Who can argue with the crossover’s growing popularity? Crossovers are roomy, utilitarian and, with the easy availability of all-wheel-drive, enormously practical in snowy climes.
In our rush to crossovers, though, let’s not forget the humble four-door sedan. Sedans are more affordable than crossovers, they’re more efficient and they’re less costly to maintain and insure.
Typically, they offer more bang for the buck than comparably priced crossovers.
Consider this week’s tester, the 2017 Kia Forte, a compact, five-passenger sedan. As with most modern sedans, its computer-designed chassis is built of lightweight, high-strength steel. It’s strong enough to protect occupants and rigid enough to allow precise suspension tuning.
The Forte rides well, handles well and is as quiet inside as can be expected of a 2,800-pound car. Its cabin is roomy enough to handle four six-footers and its split folding rear seatbacks boost the cargo capacity of its generously sized trunk.
The Forte ($17,340, including destination) is well-equipped in its base trim and can be ordered with a variety upscale options — including several life-saving driver-assist features — without breaking the bank.
The base Forte LX includes heated mirrors, air-conditioning and full power accessories. There’s Bluetooth and USB connectivity and a four-speaker sound system, with CD player and an auxiliary audio jack
With its tilt-and-telescoping steering wheel and height-adjustable driver’s seat, the Forte comfortably accommodates nearly every driver. Long-legged ones, especially, will appreciate the lengthy bottom seat cushion. High-quality interior materials and, on upper trims, infotainment controls are consistently user-friendly.
Bluetooth, and a four-speaker sound system with a CD player, satellite radio, USB connectivity and an auxiliary audio jack are standard.
Although it’s only midway through its current lifecycle, the Forte gets a new and more efficient base engine this year and adds a sporty new trim level.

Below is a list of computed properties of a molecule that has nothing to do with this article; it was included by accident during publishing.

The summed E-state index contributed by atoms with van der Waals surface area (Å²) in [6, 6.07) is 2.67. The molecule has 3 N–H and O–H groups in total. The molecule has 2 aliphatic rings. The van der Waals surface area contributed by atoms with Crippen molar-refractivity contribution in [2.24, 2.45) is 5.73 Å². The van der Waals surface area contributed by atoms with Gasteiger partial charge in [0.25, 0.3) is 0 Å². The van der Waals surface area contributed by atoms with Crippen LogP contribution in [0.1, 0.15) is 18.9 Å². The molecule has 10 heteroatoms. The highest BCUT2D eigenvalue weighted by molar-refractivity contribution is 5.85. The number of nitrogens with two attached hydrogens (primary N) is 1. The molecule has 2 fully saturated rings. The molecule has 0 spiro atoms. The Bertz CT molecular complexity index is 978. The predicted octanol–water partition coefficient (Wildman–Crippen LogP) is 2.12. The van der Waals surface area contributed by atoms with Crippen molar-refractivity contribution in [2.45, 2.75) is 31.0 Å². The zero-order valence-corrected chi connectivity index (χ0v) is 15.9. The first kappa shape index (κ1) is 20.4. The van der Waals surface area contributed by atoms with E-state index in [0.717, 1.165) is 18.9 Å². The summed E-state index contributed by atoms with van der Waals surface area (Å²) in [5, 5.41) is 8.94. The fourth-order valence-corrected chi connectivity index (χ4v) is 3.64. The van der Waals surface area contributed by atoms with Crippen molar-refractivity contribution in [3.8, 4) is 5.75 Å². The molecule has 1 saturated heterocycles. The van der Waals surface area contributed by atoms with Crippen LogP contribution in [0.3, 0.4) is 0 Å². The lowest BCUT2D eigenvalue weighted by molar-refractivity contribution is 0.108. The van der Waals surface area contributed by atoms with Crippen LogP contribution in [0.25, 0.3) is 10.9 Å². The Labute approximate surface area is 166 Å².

The 2.0-liter four-cylinder engine makes 147, which is sent to the front wheels via a six-speed manual or six-speed automatic.
With the automatic, combined fuel economy climbs from 31 to 32 mpg and city mileage from 26 to 29 mpg.
The same engine also powers the new S trim ($20,500), which gets a sport-tuned suspension, decklid spoiler and chrome exhaust tips — but not the manual gearbox. Its marker lamps are LEDs and its steering wheel and shift knob are leather-wrapped.
The S is eligible for a $1,491 Technology package that adds autonomous emergency braking, with pedestrian detection; blind-spot detection; lane-change assist, lane-departure warning and lane-keeping assist, which automatically keeps the Forte in its lane.
All that’s missing is adaptive cruise control, which is not yet available on Forte.
Kia currently offers the S, with Technology package, for $19,900, a low-cost entry into the driver-assist market.
The topmost EX trim ($22,050) gets a 164-hp 2.0-liter engine that’s paired with the automatic and returns an EPA-estimated 28/25/33. It adds leather seats, keyless entry and ignition, dual-zone automatic climate control, heated seats and more. A $4,500 Premium Plus package adds the driver-assistance bundle and expands Forte’s infotainment offerings.
At $26,835, it’s a good reminder that lots of life remains in the compact sedan segment.
2017 Kia Forte EX
Vehicle base price: $16,490
Trim level base price: $21,200
As tested: $26,835
Options included navigation, autonomous emergency braking, forward-collision warning, blind-spot detection, lane-departure warning, lane-keep assist, rear cross-traffic alert, ventilated front seats, power driver’s seat with memory, xenon HID headlights, sunroof
EPA rating: 28 combined/25 city/33 highway
regular unleaded fuel specified